In the restaurant industry, the terms “void” and “comp” are used frequently and often interchangeably by bartenders, servers, and even managers. Most workers have a preference for one word or the other, but they might not realize they don’t mean the same thing.
While this seems like a rather innocuous mistake that won’t have any impact on the business, these errors can add up and have a significant impact on your bottom line. When you’re creating a ticket for an order, it pays to be accurate and consistent.
Let’s take a look at these two terms and get to the bottom of their meanings and when they should be employed by servers.
Knowing the Difference
So, what is the difference between void and comp? Well, a “void” is something that wasn’t made or delivered and won’t be on the final ticket. For example, if a drink or a side order is forgotten and nobody ever makes it, the item should be removed from the bill and entered as a void.
With a “comp,” the item in question has been prepared and delivered to a table intentionally. This item will show up on the ticket and bill, but the customer will not be charged for it. Items can be comped for a number of reasons, like a regular customer getting a free meal as a birthday present. On the other end of the spectrum, an unhappy customer might have their meal comped due to an error on the restaurant’s part.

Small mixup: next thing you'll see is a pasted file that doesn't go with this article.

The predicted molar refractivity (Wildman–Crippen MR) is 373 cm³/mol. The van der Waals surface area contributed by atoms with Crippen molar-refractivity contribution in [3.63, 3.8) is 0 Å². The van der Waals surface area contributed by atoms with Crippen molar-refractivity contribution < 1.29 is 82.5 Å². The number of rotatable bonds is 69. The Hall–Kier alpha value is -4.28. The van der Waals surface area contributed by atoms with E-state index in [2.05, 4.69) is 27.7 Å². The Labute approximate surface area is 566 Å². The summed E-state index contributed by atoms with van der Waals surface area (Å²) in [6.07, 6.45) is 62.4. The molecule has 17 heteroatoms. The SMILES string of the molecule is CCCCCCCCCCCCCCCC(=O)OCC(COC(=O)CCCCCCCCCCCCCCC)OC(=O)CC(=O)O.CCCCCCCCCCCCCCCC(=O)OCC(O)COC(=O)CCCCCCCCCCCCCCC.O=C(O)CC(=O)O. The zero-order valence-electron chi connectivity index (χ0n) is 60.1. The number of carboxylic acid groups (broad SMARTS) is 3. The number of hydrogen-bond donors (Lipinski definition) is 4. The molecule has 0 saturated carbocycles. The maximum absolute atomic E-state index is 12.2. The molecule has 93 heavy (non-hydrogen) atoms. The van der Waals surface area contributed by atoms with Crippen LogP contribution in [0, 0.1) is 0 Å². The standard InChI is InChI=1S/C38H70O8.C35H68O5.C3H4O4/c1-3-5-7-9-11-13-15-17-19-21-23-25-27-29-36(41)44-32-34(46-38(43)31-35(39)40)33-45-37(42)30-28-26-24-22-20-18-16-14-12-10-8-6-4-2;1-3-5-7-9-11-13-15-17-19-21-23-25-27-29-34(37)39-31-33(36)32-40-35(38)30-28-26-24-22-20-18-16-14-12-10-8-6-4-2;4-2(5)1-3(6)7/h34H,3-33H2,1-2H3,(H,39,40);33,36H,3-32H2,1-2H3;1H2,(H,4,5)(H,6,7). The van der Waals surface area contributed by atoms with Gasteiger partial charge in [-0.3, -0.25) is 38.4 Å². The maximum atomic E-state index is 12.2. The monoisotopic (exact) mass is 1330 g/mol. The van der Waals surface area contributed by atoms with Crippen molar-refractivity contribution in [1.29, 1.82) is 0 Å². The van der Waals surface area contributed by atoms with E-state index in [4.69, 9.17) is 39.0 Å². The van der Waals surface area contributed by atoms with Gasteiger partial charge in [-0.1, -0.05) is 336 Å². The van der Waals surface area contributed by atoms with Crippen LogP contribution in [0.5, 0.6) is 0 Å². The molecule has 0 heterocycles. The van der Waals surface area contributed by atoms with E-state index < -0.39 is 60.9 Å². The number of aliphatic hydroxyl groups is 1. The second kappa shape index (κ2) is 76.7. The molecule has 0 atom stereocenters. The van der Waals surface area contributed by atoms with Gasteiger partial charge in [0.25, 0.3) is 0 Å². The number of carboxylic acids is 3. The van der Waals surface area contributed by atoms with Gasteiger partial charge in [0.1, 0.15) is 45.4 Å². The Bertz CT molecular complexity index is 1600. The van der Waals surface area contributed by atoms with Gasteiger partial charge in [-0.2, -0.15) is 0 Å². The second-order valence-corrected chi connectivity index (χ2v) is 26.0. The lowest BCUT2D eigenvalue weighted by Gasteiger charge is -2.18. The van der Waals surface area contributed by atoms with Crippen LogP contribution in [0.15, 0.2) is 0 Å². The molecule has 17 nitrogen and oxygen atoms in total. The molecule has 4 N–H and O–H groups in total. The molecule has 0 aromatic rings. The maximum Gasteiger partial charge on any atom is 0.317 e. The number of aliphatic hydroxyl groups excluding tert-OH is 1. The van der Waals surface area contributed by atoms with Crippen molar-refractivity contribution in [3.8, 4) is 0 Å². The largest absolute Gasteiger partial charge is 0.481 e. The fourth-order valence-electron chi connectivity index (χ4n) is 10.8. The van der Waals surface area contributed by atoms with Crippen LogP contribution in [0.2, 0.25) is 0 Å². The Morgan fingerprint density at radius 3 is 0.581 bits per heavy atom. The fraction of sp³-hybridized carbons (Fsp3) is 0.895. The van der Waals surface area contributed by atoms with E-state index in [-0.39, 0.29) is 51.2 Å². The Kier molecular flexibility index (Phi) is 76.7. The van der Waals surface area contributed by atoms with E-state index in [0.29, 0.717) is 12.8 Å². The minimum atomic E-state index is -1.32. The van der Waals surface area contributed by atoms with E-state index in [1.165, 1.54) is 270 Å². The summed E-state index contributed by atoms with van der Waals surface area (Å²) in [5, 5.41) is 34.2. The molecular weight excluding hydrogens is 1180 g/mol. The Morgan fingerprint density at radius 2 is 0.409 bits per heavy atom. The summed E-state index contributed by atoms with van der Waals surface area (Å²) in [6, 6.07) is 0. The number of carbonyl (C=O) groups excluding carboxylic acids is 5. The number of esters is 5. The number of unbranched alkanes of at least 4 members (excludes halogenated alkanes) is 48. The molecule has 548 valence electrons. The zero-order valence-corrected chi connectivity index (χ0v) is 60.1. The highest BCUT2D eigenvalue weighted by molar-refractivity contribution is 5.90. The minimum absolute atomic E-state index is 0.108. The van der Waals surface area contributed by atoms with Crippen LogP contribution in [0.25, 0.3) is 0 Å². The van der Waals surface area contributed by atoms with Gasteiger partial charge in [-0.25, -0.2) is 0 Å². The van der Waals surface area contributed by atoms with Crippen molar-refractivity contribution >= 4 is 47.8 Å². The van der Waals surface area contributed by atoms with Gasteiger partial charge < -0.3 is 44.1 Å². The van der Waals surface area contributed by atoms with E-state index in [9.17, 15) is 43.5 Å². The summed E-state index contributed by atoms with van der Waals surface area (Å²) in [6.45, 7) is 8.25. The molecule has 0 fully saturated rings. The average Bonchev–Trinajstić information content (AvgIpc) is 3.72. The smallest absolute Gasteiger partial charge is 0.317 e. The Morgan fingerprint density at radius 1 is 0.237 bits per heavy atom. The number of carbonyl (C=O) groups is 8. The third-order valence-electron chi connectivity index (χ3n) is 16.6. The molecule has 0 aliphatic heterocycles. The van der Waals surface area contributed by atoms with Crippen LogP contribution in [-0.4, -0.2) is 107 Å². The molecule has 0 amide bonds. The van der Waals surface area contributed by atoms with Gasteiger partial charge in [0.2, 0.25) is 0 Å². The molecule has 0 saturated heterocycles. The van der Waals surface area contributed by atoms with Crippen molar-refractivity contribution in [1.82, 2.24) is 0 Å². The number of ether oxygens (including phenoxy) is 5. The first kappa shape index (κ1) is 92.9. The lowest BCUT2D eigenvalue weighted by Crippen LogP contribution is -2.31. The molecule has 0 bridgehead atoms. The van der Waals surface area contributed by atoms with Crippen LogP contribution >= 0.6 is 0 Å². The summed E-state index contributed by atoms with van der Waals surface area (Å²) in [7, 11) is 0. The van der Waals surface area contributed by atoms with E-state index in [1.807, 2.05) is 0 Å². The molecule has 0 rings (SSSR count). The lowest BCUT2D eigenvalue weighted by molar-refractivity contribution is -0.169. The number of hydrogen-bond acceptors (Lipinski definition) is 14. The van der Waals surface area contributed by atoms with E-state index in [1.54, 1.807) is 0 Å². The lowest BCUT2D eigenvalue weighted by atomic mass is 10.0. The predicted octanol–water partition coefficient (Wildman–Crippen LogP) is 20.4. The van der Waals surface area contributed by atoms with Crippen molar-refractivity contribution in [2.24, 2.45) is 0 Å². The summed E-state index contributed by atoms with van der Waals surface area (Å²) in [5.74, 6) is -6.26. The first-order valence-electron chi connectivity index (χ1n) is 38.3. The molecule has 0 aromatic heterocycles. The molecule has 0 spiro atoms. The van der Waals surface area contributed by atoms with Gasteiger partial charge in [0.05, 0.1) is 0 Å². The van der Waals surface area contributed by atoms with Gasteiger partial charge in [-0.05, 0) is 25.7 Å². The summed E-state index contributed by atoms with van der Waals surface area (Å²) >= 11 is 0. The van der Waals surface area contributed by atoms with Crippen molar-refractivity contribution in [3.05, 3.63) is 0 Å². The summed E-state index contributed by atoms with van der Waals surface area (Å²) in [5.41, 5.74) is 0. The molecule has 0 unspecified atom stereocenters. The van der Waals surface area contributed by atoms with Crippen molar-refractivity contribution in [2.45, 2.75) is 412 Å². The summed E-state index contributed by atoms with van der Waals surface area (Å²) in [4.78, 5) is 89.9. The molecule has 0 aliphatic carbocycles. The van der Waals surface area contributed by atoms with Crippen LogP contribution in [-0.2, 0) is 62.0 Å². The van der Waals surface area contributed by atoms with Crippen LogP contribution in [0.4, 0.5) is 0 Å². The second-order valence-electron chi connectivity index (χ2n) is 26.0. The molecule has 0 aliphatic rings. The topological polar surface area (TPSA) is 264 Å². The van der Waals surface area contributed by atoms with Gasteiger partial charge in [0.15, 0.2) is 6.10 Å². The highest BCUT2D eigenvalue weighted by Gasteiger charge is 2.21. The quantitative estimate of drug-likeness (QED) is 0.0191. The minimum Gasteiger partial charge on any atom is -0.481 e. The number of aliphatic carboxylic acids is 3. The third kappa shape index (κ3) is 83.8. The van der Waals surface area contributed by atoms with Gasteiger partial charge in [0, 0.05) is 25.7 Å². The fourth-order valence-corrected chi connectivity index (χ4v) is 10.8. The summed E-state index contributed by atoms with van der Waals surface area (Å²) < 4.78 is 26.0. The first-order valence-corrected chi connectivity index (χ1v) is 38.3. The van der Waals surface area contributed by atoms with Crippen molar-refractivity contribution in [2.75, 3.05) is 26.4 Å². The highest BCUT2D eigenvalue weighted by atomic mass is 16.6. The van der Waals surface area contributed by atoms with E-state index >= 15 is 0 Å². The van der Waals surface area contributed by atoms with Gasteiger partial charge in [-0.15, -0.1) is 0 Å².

So, while these terms are often used interchangeably, it’s a mistake – somewhat like mixing up apples and oranges. The number on the bill might be $0, but it’s important to distinguish why.
Does it Really Matter?
Many servers might not think this is a big deal, even if they understand the difference between voiding and comping something. It’s important to train all employees to know the difference and understand why it’s important to categorize voids and comps correctly.
When items are classified incorrectly, it can have a direct impact on your restaurant’s gross sales. Instead of making informed decisions using accurate data, you’ll be forced to make an estimate. Even worse, you might not even realize your numbers are off and you could be costing yourself money. This is just one of many reasons why a POS system with detailed inventory reports is so important.
Let’s say your staff has been voiding items when they should’ve been comped. Instead of accurately displaying your gross food sales, it will appear as though these sales never happened.
Consider this perspective: If you begin voiding items that were delivered to the table instead of classifying them correctly as a comp, your gross food sales will be inaccurately reduced. These voids make it so that the sale never occurred. Since these items were comped and not voided, it will appear as though the food was wasted or stolen instead of comped.
This might seem like a small issue, but it will add up over time and negatively impact inventory reports and gross food sales. These days, it’s more important than ever to have a tight handle on your restaurant data. You can’t afford to have simple mistakes cost you money.
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